The National Parks of Utah have some of the most surreal and other wordly landscapes in America, and rightly belong on the “must see” list of any RVer and boondocker. Magnificent and towering red sandstone cliffs, deep, wooded canyons, unusual rock formations and ancient petroglyphs attract visitors from all over the world to Utah. Below are the five national parks in Utah, all definitely worth a visit!
Zion National Park
If you come into Utah from Nevada, Zion will be your first national park to visit. There are three campgrounds inside the park, and several RV parks on the west side, and a few on the east side too.
It is highly recommended that you take a route around the park, instead of driving through it in your RV. The Zion-Mount Carmel Highway tunnel, built in the late 1920’s, has size restrictions that limit most RVs; Any vehicle 11′ 4” high or higher, and 7′ 10” wide or wider needs the one way traffic control service, which will cost you $15, in addition to the $25 fee to get into the park. Any vehicle 13′ or higher cannot pass through the tunnel, which means, most large 5th Wheels.
Also, the Zion-Mount Carmel Highway and other the roads within the park can be steep, twisty, and hairpin terrifying, if you are driving anything other than a passenger car.
The Zion Canyon Scenic Drive, the main road to most of the trails, is closed to private vehicles for most of the year. During the main tourist season, there are free buses running from the early morning into the evening, every 5-10 minutes or so.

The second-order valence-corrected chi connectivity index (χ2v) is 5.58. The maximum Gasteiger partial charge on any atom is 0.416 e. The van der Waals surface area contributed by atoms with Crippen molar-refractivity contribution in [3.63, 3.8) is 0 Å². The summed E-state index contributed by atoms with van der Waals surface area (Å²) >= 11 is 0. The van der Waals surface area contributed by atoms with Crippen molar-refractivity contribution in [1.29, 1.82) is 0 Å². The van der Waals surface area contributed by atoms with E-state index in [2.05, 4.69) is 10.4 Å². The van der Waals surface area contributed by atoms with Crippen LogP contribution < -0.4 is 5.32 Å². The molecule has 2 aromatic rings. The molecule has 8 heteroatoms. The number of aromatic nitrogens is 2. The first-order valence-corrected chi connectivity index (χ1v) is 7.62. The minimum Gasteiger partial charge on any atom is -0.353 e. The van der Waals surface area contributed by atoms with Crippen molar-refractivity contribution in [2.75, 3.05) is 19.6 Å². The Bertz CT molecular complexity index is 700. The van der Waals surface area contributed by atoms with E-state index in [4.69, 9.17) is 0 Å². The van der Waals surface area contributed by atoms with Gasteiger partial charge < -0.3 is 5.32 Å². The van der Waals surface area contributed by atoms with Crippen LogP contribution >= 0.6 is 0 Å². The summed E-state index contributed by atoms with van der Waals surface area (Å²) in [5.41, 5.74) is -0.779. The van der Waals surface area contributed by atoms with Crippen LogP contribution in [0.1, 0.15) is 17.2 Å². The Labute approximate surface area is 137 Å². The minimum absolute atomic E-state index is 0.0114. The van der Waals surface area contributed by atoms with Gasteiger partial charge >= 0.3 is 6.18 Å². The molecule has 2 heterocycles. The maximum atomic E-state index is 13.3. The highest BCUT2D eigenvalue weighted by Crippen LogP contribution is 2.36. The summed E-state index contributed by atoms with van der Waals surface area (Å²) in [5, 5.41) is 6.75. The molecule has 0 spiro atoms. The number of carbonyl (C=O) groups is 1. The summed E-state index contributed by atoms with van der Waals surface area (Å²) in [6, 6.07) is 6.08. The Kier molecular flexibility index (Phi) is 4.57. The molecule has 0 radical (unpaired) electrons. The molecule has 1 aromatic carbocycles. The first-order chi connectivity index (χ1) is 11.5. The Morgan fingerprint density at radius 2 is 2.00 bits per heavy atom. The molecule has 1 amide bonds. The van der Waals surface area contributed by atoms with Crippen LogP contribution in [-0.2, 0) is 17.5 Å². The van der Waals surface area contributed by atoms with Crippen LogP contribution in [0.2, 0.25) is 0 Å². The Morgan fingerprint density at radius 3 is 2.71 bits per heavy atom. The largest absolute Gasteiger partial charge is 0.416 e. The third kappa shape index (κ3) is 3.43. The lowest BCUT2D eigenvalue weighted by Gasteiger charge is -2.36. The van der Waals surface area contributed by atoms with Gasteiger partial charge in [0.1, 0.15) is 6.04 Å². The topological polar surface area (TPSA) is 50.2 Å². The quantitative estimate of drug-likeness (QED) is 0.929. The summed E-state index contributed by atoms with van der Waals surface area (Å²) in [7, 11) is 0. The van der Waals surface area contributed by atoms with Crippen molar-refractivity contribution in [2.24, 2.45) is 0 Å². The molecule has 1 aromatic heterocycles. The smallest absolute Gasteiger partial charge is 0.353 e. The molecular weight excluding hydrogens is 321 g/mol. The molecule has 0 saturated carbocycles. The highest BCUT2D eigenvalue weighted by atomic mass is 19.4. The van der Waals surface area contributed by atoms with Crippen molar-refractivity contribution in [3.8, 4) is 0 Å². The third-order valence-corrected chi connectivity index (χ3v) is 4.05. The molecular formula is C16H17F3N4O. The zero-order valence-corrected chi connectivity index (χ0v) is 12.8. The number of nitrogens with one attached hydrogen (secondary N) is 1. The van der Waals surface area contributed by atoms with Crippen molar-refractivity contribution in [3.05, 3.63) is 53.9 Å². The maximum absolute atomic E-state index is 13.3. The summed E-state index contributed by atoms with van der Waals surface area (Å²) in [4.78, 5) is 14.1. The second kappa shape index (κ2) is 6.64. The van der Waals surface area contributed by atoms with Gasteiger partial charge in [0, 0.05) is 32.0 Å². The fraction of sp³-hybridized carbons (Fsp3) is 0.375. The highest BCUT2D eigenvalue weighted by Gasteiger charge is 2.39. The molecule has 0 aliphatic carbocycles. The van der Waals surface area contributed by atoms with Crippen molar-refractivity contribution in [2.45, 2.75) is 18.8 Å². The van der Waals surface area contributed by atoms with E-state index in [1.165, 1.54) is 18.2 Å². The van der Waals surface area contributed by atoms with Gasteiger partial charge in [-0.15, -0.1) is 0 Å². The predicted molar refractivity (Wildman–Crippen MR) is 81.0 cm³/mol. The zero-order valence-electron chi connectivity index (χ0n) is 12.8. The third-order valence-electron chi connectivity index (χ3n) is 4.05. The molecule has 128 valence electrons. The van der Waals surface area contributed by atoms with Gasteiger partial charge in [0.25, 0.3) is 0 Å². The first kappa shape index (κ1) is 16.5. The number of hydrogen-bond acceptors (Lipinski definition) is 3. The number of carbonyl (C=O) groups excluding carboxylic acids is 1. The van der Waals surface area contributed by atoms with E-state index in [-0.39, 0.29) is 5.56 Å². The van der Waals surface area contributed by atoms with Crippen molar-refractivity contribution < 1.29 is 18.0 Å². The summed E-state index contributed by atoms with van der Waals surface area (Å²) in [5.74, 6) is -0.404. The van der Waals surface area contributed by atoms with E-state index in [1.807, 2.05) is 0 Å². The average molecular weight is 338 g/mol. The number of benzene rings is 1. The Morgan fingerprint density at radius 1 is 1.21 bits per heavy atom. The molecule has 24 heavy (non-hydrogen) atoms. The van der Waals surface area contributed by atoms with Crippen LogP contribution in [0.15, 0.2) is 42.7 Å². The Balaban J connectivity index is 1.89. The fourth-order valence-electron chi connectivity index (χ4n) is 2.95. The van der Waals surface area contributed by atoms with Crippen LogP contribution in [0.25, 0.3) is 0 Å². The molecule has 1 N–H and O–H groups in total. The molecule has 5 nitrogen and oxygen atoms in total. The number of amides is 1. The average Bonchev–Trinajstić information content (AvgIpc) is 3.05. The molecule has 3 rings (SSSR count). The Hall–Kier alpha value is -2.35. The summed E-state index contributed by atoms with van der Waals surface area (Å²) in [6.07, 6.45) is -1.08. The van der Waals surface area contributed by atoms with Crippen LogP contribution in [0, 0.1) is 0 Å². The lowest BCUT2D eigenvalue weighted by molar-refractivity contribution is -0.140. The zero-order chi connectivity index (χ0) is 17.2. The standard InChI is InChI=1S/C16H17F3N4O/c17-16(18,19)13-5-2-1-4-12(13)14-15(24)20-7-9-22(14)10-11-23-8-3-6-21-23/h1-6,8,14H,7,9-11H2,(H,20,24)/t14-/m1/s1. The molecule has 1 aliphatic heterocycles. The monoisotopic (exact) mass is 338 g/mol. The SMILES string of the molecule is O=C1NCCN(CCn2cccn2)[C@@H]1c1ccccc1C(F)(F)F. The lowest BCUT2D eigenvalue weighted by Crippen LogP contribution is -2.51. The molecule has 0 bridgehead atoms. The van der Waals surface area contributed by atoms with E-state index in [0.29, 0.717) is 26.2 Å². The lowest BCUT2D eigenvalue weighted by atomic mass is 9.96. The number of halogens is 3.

Angel’s Landing is one of the most popular hiking trails in Zion National Park. It is a steep and strenuous 2 ½ mile climb, up narrow paths with sheer drops, but if you can make it, you will feel like you are standing on top of the world! Try the Angel’s Landing trail early in the morning, rather than the afternoon, to avoid the heat and crowds.
If Angel’s Landing sounds too tough, Zion has many more beautiful hiking trails, so there is something for everyone. The Canyon Overlook Trail on the east side of park, and it’s only one mile out, with a spectacular view at the end! You may even see Big Horn Sheep scaling the rocks on the east side of the park. There is a lot to see and do in Zion National Park, so you’ll probably want to spend at least two days, or more, there.
Bryce Canyon National Park
There are two campgrounds in Bryce Canyon, and several RV parks in the surrounding area. This part of Utah is much cooler than Zion, because of the elevation. But as you descend into Bryce Canyon, it will get warmer again.
Although cars are not restricted at Bryce Canyon, there are buses, same as Zion, and the bus can make it easier to get around.
Sunset Point is perhaps the best place to get your first look into the canyon, which is full of oddly shaped, red sandstone pillars called “hoodoos”. Pictures of Bryce Canyon do not do it justice, it must be experienced live!
You can go down into the canyon at Sunset Point, by hiking the Navajo Loop Trail. Along the way, you’ll see hundreds of balanced rocks. As you hike down into the canyon, you’ll be stunned by the contrast between the blue sky and the orange rocks. When you get to the bottom, you can continue on the Navajo Loop Trail, or you can go on to the Queens Garden trail.